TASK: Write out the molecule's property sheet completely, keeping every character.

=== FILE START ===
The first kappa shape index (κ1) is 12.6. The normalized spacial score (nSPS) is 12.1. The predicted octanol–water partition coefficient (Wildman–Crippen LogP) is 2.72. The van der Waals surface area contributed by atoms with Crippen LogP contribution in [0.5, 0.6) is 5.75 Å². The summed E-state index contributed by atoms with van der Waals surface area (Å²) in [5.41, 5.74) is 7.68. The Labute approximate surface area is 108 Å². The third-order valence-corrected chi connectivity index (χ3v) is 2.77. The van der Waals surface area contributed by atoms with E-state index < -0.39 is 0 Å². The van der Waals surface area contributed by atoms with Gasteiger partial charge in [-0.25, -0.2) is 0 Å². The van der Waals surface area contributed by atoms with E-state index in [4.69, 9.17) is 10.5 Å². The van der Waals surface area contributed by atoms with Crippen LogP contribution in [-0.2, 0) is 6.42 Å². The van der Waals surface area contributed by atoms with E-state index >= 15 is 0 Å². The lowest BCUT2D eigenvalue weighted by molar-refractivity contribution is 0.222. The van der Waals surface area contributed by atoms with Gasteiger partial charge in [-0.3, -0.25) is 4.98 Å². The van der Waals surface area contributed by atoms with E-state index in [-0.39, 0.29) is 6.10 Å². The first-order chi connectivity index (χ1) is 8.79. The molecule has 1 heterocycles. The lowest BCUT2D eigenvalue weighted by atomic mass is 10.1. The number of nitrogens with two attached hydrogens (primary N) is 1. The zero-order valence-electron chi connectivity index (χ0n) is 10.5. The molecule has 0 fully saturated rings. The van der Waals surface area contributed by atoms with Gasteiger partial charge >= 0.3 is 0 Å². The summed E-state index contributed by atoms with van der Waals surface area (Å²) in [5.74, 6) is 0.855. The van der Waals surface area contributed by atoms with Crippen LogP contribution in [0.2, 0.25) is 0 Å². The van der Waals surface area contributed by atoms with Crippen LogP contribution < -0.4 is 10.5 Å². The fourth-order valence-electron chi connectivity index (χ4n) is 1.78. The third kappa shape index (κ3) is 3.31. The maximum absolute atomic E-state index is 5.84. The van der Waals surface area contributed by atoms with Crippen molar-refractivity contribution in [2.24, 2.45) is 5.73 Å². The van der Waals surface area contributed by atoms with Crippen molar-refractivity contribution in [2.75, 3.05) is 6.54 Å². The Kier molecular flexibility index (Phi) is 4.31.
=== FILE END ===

The first kappa shape index (κ1) is 12.6. The normalized spacial score (nSPS) is 12.1. The predicted octanol–water partition coefficient (Wildman–Crippen LogP) is 2.72. The van der Waals surface area contributed by atoms with Crippen LogP contribution in [0.5, 0.6) is 5.75 Å². The summed E-state index contributed by atoms with van der Waals surface area (Å²) in [5.41, 5.74) is 7.68. The Labute approximate surface area is 108 Å². The third-order valence-corrected chi connectivity index (χ3v) is 2.77. The van der Waals surface area contributed by atoms with E-state index < -0.39 is 0 Å². The van der Waals surface area contributed by atoms with Gasteiger partial charge in [-0.25, -0.2) is 0 Å². The van der Waals surface area contributed by atoms with E-state index in [4.69, 9.17) is 10.5 Å². The van der Waals surface area contributed by atoms with Crippen LogP contribution in [-0.2, 0) is 6.42 Å². The van der Waals surface area contributed by atoms with E-state index >= 15 is 0 Å². The lowest BCUT2D eigenvalue weighted by molar-refractivity contribution is 0.222. The van der Waals surface area contributed by atoms with Gasteiger partial charge in [-0.3, -0.25) is 4.98 Å². The van der Waals surface area contributed by atoms with E-state index in [-0.39, 0.29) is 6.10 Å². The first-order chi connectivity index (χ1) is 8.79. The molecule has 1 heterocycles. The lowest BCUT2D eigenvalue weighted by atomic mass is 10.1. The number of nitrogens with two attached hydrogens (primary N) is 1. The zero-order valence-electron chi connectivity index (χ0n) is 10.5. The molecule has 0 fully saturated rings. The van der Waals surface area contributed by atoms with Gasteiger partial charge >= 0.3 is 0 Å². The summed E-state index contributed by atoms with van der Waals surface area (Å²) in [5.74, 6) is 0.855. The van der Waals surface area contributed by atoms with Crippen LogP contribution in [0.2, 0.25) is 0 Å². The van der Waals surface area contributed by atoms with Crippen LogP contribution < -0.4 is 10.5 Å². The fourth-order valence-electron chi connectivity index (χ4n) is 1.78. The third kappa shape index (κ3) is 3.31. The maximum absolute atomic E-state index is 5.84. The van der Waals surface area contributed by atoms with Crippen molar-refractivity contribution in [2.24, 2.45) is 5.73 Å². The van der Waals surface area contributed by atoms with Crippen molar-refractivity contribution in [2.75, 3.05) is 6.54 Å². The Kier molecular flexibility index (Phi) is 4.31.